Updates to this story
A team of heavyweights from the biggest tech companies in the world described the way they dealt with entrepreneurial inquiries.
Bernard Gander, Logitech; Deborah Magid, IBM strategist VC group; Anil Hansjee, Google; and Tero Mennander, Nokia were sitting on the dais. Google lit out against Apple and said it had hired a whole team of lawyers to deal with patents because Steve Jobs had been so litigious.
Now read on.... and try to make sense of this...
The big guns are trying to explain corporate development to a handful of people at the White Bull conference in Sitges. We think people slept in this morning and forgot to have breakfast, but we're not sure.
IBM's Magid has a department called corporate development which reports to the chief beancounter and looks at what is called deal flows. Strategy is split into two functions – the corporate HQ that looks at new businesses – an example being cloud computing which includes software and data centres and that. Each business unit has a strategist -the hardware business has one of them, and Magid is a software strategist.
Anil H from Google said every company has a different implement. It has a separate group for partnerships, a separate M&A team, a separate Google investment team in the US – it has tactics as well as strategies. There is a difference you know. High level strategies involve the executives on the executive committee.
Nokia has three levels – the chief beancounter portfolio which is top down, the second level is core business development and the third level is new business development.
Frank Kelcz, the moderator from SEB Ventures, said he had found ways to sneak into companies.
Deborah Magid said she is the friendly face of Big Blue. She admitted she had oversimplified things but part of her job is to take a view of what IBM's business priorities are. Relationship building helps people find a path into the business. Anil H said he aspired to have the maturity level of his colleagues on the dais. He's been with Google for four years and over time the company has realised the intensity of the relationships he has to maintain. Google is closer to the setups that IBM, Logitech and Nokia have. You wouldn't think that would you?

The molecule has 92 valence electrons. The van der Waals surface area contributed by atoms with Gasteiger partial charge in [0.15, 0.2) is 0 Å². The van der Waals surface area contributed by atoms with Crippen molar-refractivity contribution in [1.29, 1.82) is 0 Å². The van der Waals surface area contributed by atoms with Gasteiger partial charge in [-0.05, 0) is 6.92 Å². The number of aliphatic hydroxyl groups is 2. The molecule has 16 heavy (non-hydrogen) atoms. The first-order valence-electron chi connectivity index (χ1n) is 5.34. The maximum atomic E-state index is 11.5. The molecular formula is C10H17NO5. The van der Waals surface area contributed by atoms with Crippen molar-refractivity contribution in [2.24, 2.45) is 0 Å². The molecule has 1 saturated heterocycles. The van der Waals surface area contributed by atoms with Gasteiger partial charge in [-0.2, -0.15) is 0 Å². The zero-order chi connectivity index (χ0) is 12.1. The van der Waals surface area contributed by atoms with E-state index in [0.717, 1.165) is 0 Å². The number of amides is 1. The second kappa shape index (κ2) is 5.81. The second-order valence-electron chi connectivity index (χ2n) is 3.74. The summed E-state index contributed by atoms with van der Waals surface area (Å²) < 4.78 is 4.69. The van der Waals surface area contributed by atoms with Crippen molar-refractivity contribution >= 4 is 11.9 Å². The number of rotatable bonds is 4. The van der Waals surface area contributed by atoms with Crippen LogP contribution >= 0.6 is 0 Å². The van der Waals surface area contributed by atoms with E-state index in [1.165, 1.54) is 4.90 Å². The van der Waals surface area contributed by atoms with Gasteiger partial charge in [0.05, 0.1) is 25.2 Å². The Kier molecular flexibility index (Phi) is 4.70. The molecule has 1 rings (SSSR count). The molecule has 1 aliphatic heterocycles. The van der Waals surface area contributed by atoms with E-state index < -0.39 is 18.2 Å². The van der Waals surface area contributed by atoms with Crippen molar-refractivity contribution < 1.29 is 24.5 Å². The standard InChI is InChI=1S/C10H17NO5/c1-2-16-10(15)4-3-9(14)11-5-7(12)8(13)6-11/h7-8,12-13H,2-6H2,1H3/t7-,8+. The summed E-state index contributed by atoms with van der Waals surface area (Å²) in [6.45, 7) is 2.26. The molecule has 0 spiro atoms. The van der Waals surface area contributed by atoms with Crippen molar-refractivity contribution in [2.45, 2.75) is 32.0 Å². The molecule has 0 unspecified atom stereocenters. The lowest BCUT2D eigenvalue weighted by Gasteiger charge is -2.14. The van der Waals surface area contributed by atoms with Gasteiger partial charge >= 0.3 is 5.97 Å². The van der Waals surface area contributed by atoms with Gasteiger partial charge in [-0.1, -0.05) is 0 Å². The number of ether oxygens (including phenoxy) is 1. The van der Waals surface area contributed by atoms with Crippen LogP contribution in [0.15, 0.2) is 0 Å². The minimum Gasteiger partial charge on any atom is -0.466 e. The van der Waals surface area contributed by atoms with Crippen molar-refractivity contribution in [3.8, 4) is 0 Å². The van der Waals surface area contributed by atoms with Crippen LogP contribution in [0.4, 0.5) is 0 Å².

Gander from Logitech said that he is having a gander three or four years down the line as well as doing current deals. It's a bet, he said. You have to look at strategic fits. If you talk to VCs or entrepreneurs it's with the objective of finding an emerging or disruptive technology that will enhance existing business.
Anil H disagreed, not profoundly, but subtely. As a banker, VC or entrepreneur, if you approach any corporation you should have the mindset that you might want to sell your company, “full stop”. You should always have that in the back of your mind, said Anil. You should always have the end goal in mind.
IBM almost never buys a company that it hasn't a relationship with, said Majid. It looks at those deals, and occasionally may do one. Nokia agrees. You shouldn't approach Nokia with the mindset of selling your company.
Interesting. No wonder Google is so powerful.
The Nokia guy says it can take quite some time to find the relevant time to find the right people in big elephants like Google, IBM and Nokia.
IBM's switchboard has a very well structured telephone directory and it's possible to get to the right person using its “Blue Pages”. Google doesn't have a switchboard. Anil H said you have to think of the number of deals people get. This is kind of Sales 101, he said. Logitech has a switchboard but also has a way for entrepreneurs to get through the front door. Nokia has a switchboard but it's not the best way to approach the Finnish company. Personal relationships work better, said the man.
Logitech does not sign NDAs. IBM does screen things in a way that's safe. Magid said she has a central position within the business. It's possible that people might “cross contaminate” each other. Google's guy said the company has a separate team focused entirely on patents and has a big team of lawyers and has grown since Apple decided to be aggressive. It's only going to get worse. Apple has opened up a Pandora's Box, said Anil. Patents have always been a big issue. Google did need to separate out that team to make sure there's no taint in patent issues. Ultimately, Google would never buy a company unless it had a good understanding of the team, the quality of the team and how the technology works.